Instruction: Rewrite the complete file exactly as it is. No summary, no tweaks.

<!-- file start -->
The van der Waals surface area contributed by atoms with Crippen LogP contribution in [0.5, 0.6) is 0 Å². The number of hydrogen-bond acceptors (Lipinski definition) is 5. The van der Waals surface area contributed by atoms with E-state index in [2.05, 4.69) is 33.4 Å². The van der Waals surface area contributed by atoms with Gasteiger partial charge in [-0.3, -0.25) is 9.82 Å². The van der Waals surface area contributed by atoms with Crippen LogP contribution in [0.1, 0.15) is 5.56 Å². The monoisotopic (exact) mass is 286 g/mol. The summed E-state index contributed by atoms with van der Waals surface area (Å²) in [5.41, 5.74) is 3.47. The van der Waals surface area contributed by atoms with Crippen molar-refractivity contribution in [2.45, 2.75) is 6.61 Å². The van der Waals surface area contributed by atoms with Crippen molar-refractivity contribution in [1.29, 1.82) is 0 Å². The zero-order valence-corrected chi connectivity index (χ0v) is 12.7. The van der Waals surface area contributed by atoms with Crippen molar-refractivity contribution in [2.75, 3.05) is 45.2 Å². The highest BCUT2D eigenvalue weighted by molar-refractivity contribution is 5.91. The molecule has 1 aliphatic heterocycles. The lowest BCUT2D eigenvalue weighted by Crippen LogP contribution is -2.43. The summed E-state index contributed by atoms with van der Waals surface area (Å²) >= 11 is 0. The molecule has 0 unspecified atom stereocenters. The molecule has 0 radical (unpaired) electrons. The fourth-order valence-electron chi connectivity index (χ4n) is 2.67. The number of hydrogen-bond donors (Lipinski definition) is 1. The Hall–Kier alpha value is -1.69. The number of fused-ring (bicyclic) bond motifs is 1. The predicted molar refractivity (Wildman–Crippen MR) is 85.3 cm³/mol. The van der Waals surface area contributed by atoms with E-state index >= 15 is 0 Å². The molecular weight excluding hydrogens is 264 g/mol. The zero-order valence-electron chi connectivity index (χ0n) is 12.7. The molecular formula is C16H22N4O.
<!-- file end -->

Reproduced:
The van der Waals surface area contributed by atoms with Crippen LogP contribution in [0.5, 0.6) is 0 Å². The number of hydrogen-bond acceptors (Lipinski definition) is 5. The van der Waals surface area contributed by atoms with E-state index in [2.05, 4.69) is 33.4 Å². The van der Waals surface area contributed by atoms with Gasteiger partial charge in [-0.3, -0.25) is 9.82 Å². The van der Waals surface area contributed by atoms with Crippen LogP contribution in [0.1, 0.15) is 5.56 Å². The monoisotopic (exact) mass is 286 g/mol. The summed E-state index contributed by atoms with van der Waals surface area (Å²) in [5.41, 5.74) is 3.47. The van der Waals surface area contributed by atoms with Crippen molar-refractivity contribution in [2.45, 2.75) is 6.61 Å². The van der Waals surface area contributed by atoms with Crippen molar-refractivity contribution in [1.29, 1.82) is 0 Å². The zero-order valence-corrected chi connectivity index (χ0v) is 12.7. The van der Waals surface area contributed by atoms with Crippen molar-refractivity contribution in [2.75, 3.05) is 45.2 Å². The highest BCUT2D eigenvalue weighted by molar-refractivity contribution is 5.91. The molecule has 1 aliphatic heterocycles. The lowest BCUT2D eigenvalue weighted by Crippen LogP contribution is -2.43. The summed E-state index contributed by atoms with van der Waals surface area (Å²) >= 11 is 0. The molecule has 0 unspecified atom stereocenters. The molecule has 0 radical (unpaired) electrons. The fourth-order valence-electron chi connectivity index (χ4n) is 2.67. The number of hydrogen-bond donors (Lipinski definition) is 1. The Hall–Kier alpha value is -1.69. The number of fused-ring (bicyclic) bond motifs is 1. The predicted molar refractivity (Wildman–Crippen MR) is 85.3 cm³/mol. The van der Waals surface area contributed by atoms with E-state index >= 15 is 0 Å². The molecular weight excluding hydrogens is 264 g/mol. The zero-order valence-electron chi connectivity index (χ0n) is 12.7. The molecular formula is C16H22N4O.